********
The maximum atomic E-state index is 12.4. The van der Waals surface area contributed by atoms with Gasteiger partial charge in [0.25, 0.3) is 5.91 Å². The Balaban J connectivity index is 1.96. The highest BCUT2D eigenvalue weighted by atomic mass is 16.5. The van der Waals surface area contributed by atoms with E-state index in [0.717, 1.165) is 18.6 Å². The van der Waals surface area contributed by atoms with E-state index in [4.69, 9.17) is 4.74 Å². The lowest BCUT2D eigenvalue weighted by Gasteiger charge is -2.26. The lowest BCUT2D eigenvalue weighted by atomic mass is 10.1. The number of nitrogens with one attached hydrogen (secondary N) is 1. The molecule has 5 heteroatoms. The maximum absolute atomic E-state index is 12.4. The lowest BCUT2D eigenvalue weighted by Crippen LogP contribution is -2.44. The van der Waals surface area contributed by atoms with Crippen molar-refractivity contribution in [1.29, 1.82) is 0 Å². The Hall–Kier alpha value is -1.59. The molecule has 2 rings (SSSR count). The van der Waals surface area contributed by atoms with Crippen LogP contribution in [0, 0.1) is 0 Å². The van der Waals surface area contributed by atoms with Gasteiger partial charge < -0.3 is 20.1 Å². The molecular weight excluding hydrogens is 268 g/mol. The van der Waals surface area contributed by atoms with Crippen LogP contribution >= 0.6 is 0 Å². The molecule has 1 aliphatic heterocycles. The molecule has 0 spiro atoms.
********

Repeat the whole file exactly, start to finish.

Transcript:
The maximum atomic E-state index is 12.4. The van der Waals surface area contributed by atoms with Gasteiger partial charge in [0.25, 0.3) is 5.91 Å². The Balaban J connectivity index is 1.96. The highest BCUT2D eigenvalue weighted by atomic mass is 16.5. The van der Waals surface area contributed by atoms with E-state index in [0.717, 1.165) is 18.6 Å². The van der Waals surface area contributed by atoms with E-state index in [4.69, 9.17) is 4.74 Å². The lowest BCUT2D eigenvalue weighted by Gasteiger charge is -2.26. The lowest BCUT2D eigenvalue weighted by atomic mass is 10.1. The number of nitrogens with one attached hydrogen (secondary N) is 1. The molecule has 5 heteroatoms. The maximum absolute atomic E-state index is 12.4. The lowest BCUT2D eigenvalue weighted by Crippen LogP contribution is -2.44. The van der Waals surface area contributed by atoms with Crippen molar-refractivity contribution in [1.29, 1.82) is 0 Å². The Hall–Kier alpha value is -1.59. The molecule has 2 rings (SSSR count). The van der Waals surface area contributed by atoms with Crippen LogP contribution in [0, 0.1) is 0 Å². The van der Waals surface area contributed by atoms with Gasteiger partial charge < -0.3 is 20.1 Å². The molecular weight excluding hydrogens is 268 g/mol. The van der Waals surface area contributed by atoms with Crippen LogP contribution >= 0.6 is 0 Å². The molecule has 1 aliphatic heterocycles. The molecule has 0 spiro atoms.